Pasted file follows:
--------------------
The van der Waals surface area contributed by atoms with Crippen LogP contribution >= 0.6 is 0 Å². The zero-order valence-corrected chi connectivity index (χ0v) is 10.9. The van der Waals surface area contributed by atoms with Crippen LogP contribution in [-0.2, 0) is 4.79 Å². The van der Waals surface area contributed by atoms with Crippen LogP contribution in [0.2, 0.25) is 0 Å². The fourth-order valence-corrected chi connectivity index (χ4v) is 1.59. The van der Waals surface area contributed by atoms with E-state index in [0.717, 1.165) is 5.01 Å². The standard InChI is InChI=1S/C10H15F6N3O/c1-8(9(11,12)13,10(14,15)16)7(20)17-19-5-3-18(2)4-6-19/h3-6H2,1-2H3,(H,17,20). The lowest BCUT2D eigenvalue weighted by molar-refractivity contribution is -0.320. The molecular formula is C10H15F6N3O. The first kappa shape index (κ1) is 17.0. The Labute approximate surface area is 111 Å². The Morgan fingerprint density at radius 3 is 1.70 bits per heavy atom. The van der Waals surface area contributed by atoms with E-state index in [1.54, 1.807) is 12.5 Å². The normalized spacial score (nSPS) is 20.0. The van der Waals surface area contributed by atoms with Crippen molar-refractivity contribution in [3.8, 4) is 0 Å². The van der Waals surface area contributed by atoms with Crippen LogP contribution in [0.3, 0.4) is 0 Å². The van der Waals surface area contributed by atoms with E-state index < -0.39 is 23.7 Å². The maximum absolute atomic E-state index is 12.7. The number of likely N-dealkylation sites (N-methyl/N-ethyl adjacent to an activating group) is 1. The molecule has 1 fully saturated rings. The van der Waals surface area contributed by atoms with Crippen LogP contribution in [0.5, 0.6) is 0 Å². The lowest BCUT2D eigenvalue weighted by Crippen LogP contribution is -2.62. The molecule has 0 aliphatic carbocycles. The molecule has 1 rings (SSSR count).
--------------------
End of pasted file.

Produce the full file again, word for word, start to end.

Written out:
The van der Waals surface area contributed by atoms with Crippen LogP contribution >= 0.6 is 0 Å². The zero-order valence-corrected chi connectivity index (χ0v) is 10.9. The van der Waals surface area contributed by atoms with Crippen LogP contribution in [-0.2, 0) is 4.79 Å². The van der Waals surface area contributed by atoms with Crippen LogP contribution in [0.2, 0.25) is 0 Å². The fourth-order valence-corrected chi connectivity index (χ4v) is 1.59. The van der Waals surface area contributed by atoms with E-state index in [0.717, 1.165) is 5.01 Å². The standard InChI is InChI=1S/C10H15F6N3O/c1-8(9(11,12)13,10(14,15)16)7(20)17-19-5-3-18(2)4-6-19/h3-6H2,1-2H3,(H,17,20). The lowest BCUT2D eigenvalue weighted by molar-refractivity contribution is -0.320. The molecular formula is C10H15F6N3O. The first kappa shape index (κ1) is 17.0. The Labute approximate surface area is 111 Å². The Morgan fingerprint density at radius 3 is 1.70 bits per heavy atom. The van der Waals surface area contributed by atoms with E-state index in [1.54, 1.807) is 12.5 Å². The normalized spacial score (nSPS) is 20.0. The van der Waals surface area contributed by atoms with Crippen molar-refractivity contribution in [3.8, 4) is 0 Å². The van der Waals surface area contributed by atoms with Crippen LogP contribution in [0.3, 0.4) is 0 Å². The van der Waals surface area contributed by atoms with E-state index < -0.39 is 23.7 Å². The maximum absolute atomic E-state index is 12.7. The number of likely N-dealkylation sites (N-methyl/N-ethyl adjacent to an activating group) is 1. The molecule has 1 fully saturated rings. The van der Waals surface area contributed by atoms with Crippen LogP contribution in [0.5, 0.6) is 0 Å². The lowest BCUT2D eigenvalue weighted by Crippen LogP contribution is -2.62. The molecule has 0 aliphatic carbocycles. The molecule has 1 rings (SSSR count).